NBA playoffs truest test of champions in major North American … – Chicago Tribune
If they do, they will break the history book. No eighth seed ever has captured the Lawrence O’Brien trophy. In fact, since the NBA expanded the playoffs to 16 teams in 1984, No. 1 seeds are 61-5 against No. 8 seeds in the first-round series.
Since 2003, when the NBA expanded the first round from best-of-five to best-of-seven, only three No. 8 seeds have advanced. That included, of course, the 2012 76ers when Derrick Rose‘s left ACL betrayed him and Joakim Noah also went down with a severe ankle sprain.
No. 1 seeds have won 51 of the last 70 NBA titles. Ten No. 2 seeds have prevailed.
And this lack of upsets is a good thing.
The one-and-done drama of the NCAA tournament is great for memories. Go back and watch Jim Valvano running around looking for somebody to hug after North Carolina State shocked Houston’s Phi Slamma Jamma or David slaying Goliath when Villanova upset Patrick Ewing’s Georgetown team. They were better teams for a night.
Think Villanova could shoot 78.6 percent three more times? Over the course of a seven-game series, “ball don’t lie.” And the best team wins.
The NBA playoffs are the purest form of competition from the four major North American sports. No hot goalie standing on his head can steal multiple 1-0 victories en route to Lord Stanley’s Cup. No hot pitching staff can deal multiple 1-0 pitching duels en route to a World Series title.
Even the Super Bowl and its one-game nature can give Tom Brady a platform for a miraculous comeback. Could he do that three more times? (OK. Maybe he could.)
The NBA playoffs, and ultimately, the NBA Finals are a 16-victory test of the best team. And it never fails.
So the Warriors’ record-setting, 73-victory regular season didn’t produce a title and they were the better team than the Cavaliers? Maybe with Draymond Green. But he got suspended for kicking LeBron James, who, as the best player on the planet, led the best team over the Green-less Warriors.
Bulls associate head coach Jim Boylen served as Rudy Tomjanovich’s assistant when the sixth-seeded Rockets became the lowest-seeded team to win a championship. That the Rockets repeated while Michael Jordan ended his baseball experiment suggests that, even as the sixth seed, they were the best team.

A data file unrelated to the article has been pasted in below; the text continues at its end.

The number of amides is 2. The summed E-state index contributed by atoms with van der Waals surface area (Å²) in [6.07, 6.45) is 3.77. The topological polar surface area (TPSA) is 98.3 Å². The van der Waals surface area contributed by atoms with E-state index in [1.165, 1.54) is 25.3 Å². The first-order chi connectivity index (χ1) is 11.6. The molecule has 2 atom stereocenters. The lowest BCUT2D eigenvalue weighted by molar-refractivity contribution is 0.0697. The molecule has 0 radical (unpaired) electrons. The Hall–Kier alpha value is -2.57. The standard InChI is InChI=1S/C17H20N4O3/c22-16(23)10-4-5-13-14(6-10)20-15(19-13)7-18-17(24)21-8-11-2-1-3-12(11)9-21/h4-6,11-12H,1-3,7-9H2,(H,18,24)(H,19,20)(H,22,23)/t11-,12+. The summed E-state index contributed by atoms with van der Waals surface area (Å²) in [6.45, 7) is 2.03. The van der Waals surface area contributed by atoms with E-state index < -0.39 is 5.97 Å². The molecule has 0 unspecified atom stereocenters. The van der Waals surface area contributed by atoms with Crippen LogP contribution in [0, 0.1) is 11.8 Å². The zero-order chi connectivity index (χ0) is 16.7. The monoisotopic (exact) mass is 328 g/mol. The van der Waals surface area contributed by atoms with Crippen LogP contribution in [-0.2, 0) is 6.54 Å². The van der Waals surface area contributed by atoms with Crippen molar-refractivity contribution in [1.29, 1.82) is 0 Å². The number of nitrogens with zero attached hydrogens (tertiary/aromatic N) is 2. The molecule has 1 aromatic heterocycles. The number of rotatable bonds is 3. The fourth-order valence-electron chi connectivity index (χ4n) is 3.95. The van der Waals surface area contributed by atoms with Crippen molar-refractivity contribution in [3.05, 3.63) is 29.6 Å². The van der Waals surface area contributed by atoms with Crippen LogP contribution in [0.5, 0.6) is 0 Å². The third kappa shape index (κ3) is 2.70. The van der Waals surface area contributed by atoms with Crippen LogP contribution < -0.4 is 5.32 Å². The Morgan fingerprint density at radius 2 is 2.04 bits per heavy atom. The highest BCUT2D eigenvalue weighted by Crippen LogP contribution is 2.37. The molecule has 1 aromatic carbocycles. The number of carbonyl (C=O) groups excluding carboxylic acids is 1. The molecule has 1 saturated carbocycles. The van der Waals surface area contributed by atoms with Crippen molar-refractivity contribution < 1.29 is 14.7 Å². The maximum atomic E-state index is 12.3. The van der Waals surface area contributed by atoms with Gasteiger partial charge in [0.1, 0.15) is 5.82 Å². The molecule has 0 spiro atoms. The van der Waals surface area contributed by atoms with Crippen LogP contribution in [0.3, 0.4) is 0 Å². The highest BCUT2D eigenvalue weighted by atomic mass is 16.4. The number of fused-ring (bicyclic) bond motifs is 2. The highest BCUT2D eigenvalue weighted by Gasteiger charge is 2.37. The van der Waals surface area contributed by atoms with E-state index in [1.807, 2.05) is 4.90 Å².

“We never talked about that we were an underdog as a sixth seed,” Boylen said. “We did have some confidence that we won it the year before. That always helps.
“Rudy was unbelievable at compartmentalizing every game to every possession. His big thing was if you make a mistake, win the next possession. We never looked at the totality of it.”
Boylen made one NCAA tournament appearance while going 69-60 in four seasons coaching Utah. He thinks both stages are great. But he has a preference.
“Here’s where I think the NBA playoffs is really special, and I’ve been in both: You get home games. So the whole city is locked in,” Boylen said. “As great as the NCAA tournament is, you play at a neutral site. It’s not the same vibe.”
NBA playoffs also feature slower, more physical games in which defense and rebounding are so critical. So for those claiming the NBA is a run-and-gun league where only the last two minutes of each game need to be viewed, just watch a first-quarter playoff possession. There will be enough contact for a football scrimmage.
“I think the average fan thinks at this time of year, you get creative or add this. You don’t. You do the basics better,” Boylen said. “Rebound, guard, communicate, get back in transition. The games slow down.”
And they always produce the most worthy champion.
Even if the Bulls knock off the Celtics, not as much of a long shot as a typical No. 1 versus No. 8 meeting given how well the Bulls match up, they won’t win a championship.
James likely will be lurking at some point. And the “ball don’t lie.”
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